Malaysian_Fuel_Prices_Subsidies_November_2014

Yes folks, the time has finally come. Or will come, to be more precise. Subsidies for RON 95 and diesel fuels will end from December 1 onwards, according to the Domestic Trade, Cooperatives and Consumerism (KPDNKK) Minister Datuk Hasan Malek in a report by The Star.

When that happens, the pricing structure for unsubsidised RON 95 and diesel fuels will switch to a floating system that is similar to how RON 97 price is currently managed. Just a few days ago, RON 97 dropped 20 sen to RM2.55 per litre.

Based on the table above (which is displayed at all petrol stations), the prices of RON 95 and diesel, excluding Government subsidies, are RM2.43 and RM2.32 per litre, respectively. But on the other hand, falling crude oil prices – now at a four year low – should lead to lower prices soon.

UPDATE: How will the new unsubsidised prices be calculated?

KPDNKK has released an official statement explaining the new “managed float” pricing structure. Essentially, it will monitor the average fuel prices for the first 19 days of each month to see if it warrants a revision. If there’s a marked change, the average price of the last 10/11 days of the month will dictate the pump prices for the following month.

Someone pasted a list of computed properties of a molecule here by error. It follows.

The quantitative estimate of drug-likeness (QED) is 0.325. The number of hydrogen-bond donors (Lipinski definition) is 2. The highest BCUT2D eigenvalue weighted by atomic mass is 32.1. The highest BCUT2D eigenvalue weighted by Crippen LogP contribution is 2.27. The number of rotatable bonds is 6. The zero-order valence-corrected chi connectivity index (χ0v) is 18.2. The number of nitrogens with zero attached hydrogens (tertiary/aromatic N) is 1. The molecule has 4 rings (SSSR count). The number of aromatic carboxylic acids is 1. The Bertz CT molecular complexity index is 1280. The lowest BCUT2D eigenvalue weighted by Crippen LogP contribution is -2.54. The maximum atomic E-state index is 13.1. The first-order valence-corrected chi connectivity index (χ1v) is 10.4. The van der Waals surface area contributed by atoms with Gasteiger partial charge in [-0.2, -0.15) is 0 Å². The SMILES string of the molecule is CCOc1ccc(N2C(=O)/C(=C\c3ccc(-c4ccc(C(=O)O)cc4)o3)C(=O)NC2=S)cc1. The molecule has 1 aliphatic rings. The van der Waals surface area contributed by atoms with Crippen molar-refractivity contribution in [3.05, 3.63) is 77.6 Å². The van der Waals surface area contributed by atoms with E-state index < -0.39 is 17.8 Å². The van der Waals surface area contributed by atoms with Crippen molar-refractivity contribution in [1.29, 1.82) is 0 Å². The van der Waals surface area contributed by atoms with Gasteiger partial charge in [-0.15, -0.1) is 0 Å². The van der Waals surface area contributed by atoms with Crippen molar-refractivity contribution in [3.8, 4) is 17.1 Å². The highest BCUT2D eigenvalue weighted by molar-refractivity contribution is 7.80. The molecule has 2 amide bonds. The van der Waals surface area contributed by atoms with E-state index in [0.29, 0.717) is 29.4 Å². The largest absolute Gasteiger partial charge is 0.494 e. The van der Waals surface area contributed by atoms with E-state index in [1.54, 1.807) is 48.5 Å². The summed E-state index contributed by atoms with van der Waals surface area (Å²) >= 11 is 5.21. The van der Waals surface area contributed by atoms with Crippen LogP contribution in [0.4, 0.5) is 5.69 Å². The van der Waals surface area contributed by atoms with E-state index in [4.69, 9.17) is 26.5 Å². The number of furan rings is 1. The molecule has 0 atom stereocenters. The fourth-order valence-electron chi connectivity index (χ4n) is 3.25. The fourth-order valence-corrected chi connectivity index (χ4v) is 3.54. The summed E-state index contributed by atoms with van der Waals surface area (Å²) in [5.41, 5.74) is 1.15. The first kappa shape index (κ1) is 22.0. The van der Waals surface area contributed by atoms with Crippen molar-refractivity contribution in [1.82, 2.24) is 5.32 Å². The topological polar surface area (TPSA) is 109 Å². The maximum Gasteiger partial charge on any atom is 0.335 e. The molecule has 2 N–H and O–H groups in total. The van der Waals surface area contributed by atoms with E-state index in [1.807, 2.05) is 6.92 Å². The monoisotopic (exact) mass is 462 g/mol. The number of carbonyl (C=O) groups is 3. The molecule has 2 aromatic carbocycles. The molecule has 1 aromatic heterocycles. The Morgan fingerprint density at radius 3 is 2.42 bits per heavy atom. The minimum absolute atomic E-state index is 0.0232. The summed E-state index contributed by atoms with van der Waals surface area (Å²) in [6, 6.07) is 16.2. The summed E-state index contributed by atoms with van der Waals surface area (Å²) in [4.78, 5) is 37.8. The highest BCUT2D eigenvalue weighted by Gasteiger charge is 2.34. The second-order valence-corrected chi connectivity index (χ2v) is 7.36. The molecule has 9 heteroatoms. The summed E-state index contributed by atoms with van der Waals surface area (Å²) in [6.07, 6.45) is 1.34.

For example, the average market price of RON 95 from November 1 to 19 is RM2.27, which is lower than the current (subsidised) price of RM2.30. As such, the average market price between November 20 and 30 will then be the pump price for the month of December. This is similar to how RON 97’s market-derived price is managed.

So the question is, will this lead to cheaper fuel for us all in the long run? And once floated, how often will the prices change? This year alone, RON 97 price has been revised six times, ranging from RM2.55 currently to RM2.90 in March. The changes were more frequent at the start of the year (when prices went up) but tapered off more recently (when the prices went down).

What do you think of this news – are we ready for floated fuel prices? And what will happen when crude oil prices inevitably go up again? Tell us in the comments below.